Kerry James Marshall is an American artist who is best known for his vibrant, large-scale paintings which explore the African-American experience. His work often focuses on the history of Black people in America, and the ways in which they have been excluded from the narrative of art history. Marshall's work has been exhibited in many prominent galleries and museums around the world, and he has been awarded the MacArthur Genius Grant in recognition of his contributions to the art world.
What is the most famous quote by Kerry James Marshall ?
I tend to think having that extreme of color, that kind of black, is amazingly beautiful...and powerful. What I was thinking to do with my image was to reclaim the image of blackness as an emblem of power.— Kerry James Marshall
What can you learn from Kerry James Marshall (Life Lessons)
- Kerry James Marshall's work emphasizes the importance of representation and visibility of African American people in the art world.
- His work also celebrates the beauty of African American culture and history, while challenging the traditional narrative of what art is and who can be an artist.
- Through his work, Marshall encourages us to think critically about the way we view art, and the power of art to create meaningful change.
The most charming Kerry James Marshall quotes that are life-changing and eye-opening
Following is a list of the best Kerry James Marshall quotes, including various Kerry James Marshall inspirational quotes, and other famous sayings by Kerry James Marshall.
I think the museum should be an arena in which ideals can hash it out, fight it out, tooth and nail, for attention.
Part of the history of black people in the western hemisphere, in some ways, has been fleeing from this notion that they were black. So I can represent an ideal, and with that, you can demonstrate that there is nothing to be afraid of, nothing to run from, and that, in fact, a good deal of beauty that resides there.
Artwork operates on two different levels: On one level there's artwork as a mode of expressivity, and then there's the other side, where the image is a construction that is meant to engage in a discursive field in order to preform a particular function.
I came in making choices about how I deploy aesthetics and imagery strategically. It seems to me that's the only legitimate way of making work.
The first freedom is to be in possession of yourself - to own yourself, to not be subject to the will of somebody else. In a capitalist society, that means having a certain economic wherewithal so that you can do what you wish to do without having to ask permission.
The privileged position of whiteness doesn't allow for someone with one drop of Negro blood to be considered white, which allows whiteness to be a fairly pure category while blackness has to absorb an expansive reality of representation.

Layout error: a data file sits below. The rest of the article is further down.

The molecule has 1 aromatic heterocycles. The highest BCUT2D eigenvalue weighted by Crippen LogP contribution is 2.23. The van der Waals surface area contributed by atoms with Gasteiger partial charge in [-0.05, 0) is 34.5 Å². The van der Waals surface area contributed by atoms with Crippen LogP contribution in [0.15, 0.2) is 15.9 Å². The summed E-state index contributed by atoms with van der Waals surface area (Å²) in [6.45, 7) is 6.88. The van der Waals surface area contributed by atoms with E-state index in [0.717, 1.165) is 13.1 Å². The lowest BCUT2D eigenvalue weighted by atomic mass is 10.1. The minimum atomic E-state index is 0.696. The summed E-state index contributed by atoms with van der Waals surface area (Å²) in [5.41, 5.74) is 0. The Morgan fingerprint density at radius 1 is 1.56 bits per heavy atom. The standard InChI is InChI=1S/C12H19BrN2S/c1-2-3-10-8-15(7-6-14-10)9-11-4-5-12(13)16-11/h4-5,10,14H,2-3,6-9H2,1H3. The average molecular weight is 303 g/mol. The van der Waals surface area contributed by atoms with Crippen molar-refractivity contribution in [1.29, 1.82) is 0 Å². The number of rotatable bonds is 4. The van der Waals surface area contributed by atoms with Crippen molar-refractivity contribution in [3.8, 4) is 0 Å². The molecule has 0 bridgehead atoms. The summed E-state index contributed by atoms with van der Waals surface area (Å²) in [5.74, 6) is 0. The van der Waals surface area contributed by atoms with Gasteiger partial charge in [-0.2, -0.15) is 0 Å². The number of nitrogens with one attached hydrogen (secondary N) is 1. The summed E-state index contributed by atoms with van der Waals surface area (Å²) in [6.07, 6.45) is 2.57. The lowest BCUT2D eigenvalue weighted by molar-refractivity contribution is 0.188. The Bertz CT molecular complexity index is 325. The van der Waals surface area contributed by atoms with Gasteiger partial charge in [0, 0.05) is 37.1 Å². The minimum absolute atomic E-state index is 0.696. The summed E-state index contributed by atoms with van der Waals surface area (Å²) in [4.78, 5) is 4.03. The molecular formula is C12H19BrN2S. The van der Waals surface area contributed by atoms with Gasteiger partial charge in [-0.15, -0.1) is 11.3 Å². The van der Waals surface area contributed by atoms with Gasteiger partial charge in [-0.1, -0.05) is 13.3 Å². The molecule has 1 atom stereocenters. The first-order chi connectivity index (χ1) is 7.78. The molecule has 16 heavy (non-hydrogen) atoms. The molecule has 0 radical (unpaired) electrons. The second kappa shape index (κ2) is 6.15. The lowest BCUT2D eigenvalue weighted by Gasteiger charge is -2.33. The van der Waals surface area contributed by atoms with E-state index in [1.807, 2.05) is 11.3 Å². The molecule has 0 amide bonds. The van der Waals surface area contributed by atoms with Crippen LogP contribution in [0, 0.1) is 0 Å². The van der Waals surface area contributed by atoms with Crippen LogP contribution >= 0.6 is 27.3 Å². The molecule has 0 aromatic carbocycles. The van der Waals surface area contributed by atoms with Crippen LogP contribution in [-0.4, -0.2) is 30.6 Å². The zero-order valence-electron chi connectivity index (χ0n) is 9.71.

Comics were a place where captivating images lit your imagination and showed you that you can create new kinds of people and worlds.
What I preserved in the figures [at Invisible Man] are those white eyes and white teeth, because that's still connected to the way in which blackness, in the extreme, has been stigmatized and the way it was often joked that you couldn't see black people in the dark until they had their eyes open or were smiling.
Expressive quotes by Kerry James Marshall
If you have a dream: Number one, make a plan.
And then execute that plan. And there will be failures along that line. Don't let that discourage you. Because failure is part of the process ... make the necessary adjustments and you can be successful at whatever you do.
In some places you can find an extreme blackness used as a descriptive.
I also take into account historical realities that some of this range in color is the legacy of white supremacy.
The moment you introduce difference into a museum, then the privileged space is contested, and under the most ideal circumstances what all artists want is the chance to be competitive. That's what I think the museum is supposed to be.
The appearance is the allusion of abstraction when in fact I am in control of every aspect of that symmetry.
When I started, I was aware of using the black as a rhetorical device.
It's understanding that black people come in a wide range of colors, but you find instances in a lot of black literature in which the blackness is used as a metaphor.
Just like in the art museum, and notions of beauty and pleasure, if the hero is always a white guy with a squared jaw or pretty woman with big breasts, then kids start thinking that's how it's supposed to be. Part of the problem was that black comic book artists were making super heroes with the same pattern as the white super heroes. When you read a lot of those comics, the black super heroes don't seem to have anything to do.
When State Way Gardens and The Robert Taylor Homes were being torn down, it seemed like a perfect opportunity to use that as a backdrop for the development of a super hero narrative.
Black painters have done all kinds of work.
It's the treatment of forms they engage in-that's what determines the value of the work, not whether you call them a black artist or not.
Quotations by Kerry James Marshall that are colorful and iconic
Comics also led a lot of young people to science fiction.
For black people in the western hemisphere, if you can't generate a mythology that creates models of heroism and power out of the mythology that you had, then that means that somehow the mythology you had was not only feeble and weak, but that you are ultimately a powerless people. That's a notion that, I think, that can't be accepted.
Abstraction and representation are supposed to be going down two very different paths, one sociological and the other aesthetic.
I want to create music that you can just vibe to.
Put in your car and just you know like you roll all the windows up and you're like dancing and you just don't know why you're dancing but the music just makes you move.
If you're constantly being reminded of the ways in which your history and your narrative as a people were rooted in loss and decay, then you're in deep trouble. Once you make a certain kind of peace with the past, then you should be completely oriented towards speculation about the future.
In [Ralph] Ellison's case, it's more psychological than it is phenomenal, and it's conditioned by anger, animosity, and lack of desire to engage with the black body. There was always simultaneity that had nothing to do with visuality. You can be there and not be there at the same time and be fully visible all the time. That's what really struck me about Ellison .
Part of what I am dealing with, with this blackness, is asking the question, "Where are those black people, who are as dark as the description of a young black boy that Solomon Northup gives in 12 Years A Slave?" He describes the young black 14-year-old boy as "blacker than any crow." You have to question if he is using that metaphorically or as a descriptive?